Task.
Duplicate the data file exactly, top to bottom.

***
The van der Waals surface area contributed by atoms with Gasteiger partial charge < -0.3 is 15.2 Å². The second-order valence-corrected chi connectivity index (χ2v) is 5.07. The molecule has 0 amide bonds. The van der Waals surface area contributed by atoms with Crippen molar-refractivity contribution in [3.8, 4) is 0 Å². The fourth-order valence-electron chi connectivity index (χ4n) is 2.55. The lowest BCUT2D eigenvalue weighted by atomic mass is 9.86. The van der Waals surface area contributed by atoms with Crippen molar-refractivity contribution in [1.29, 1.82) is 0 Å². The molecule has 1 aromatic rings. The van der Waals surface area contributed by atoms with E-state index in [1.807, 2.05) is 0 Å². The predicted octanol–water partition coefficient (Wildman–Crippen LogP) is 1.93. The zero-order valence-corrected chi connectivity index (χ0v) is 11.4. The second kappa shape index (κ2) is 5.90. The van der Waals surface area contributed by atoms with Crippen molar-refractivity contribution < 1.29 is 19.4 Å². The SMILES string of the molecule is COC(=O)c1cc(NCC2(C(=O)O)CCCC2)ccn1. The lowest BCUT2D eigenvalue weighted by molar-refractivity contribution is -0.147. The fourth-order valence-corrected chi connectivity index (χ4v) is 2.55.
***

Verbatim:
The van der Waals surface area contributed by atoms with Gasteiger partial charge < -0.3 is 15.2 Å². The second-order valence-corrected chi connectivity index (χ2v) is 5.07. The molecule has 0 amide bonds. The van der Waals surface area contributed by atoms with Crippen molar-refractivity contribution in [3.8, 4) is 0 Å². The fourth-order valence-electron chi connectivity index (χ4n) is 2.55. The lowest BCUT2D eigenvalue weighted by atomic mass is 9.86. The van der Waals surface area contributed by atoms with Crippen molar-refractivity contribution in [1.29, 1.82) is 0 Å². The molecule has 1 aromatic rings. The van der Waals surface area contributed by atoms with E-state index in [1.807, 2.05) is 0 Å². The predicted octanol–water partition coefficient (Wildman–Crippen LogP) is 1.93. The zero-order valence-corrected chi connectivity index (χ0v) is 11.4. The second kappa shape index (κ2) is 5.90. The van der Waals surface area contributed by atoms with Crippen molar-refractivity contribution < 1.29 is 19.4 Å². The SMILES string of the molecule is COC(=O)c1cc(NCC2(C(=O)O)CCCC2)ccn1. The lowest BCUT2D eigenvalue weighted by molar-refractivity contribution is -0.147. The fourth-order valence-corrected chi connectivity index (χ4v) is 2.55.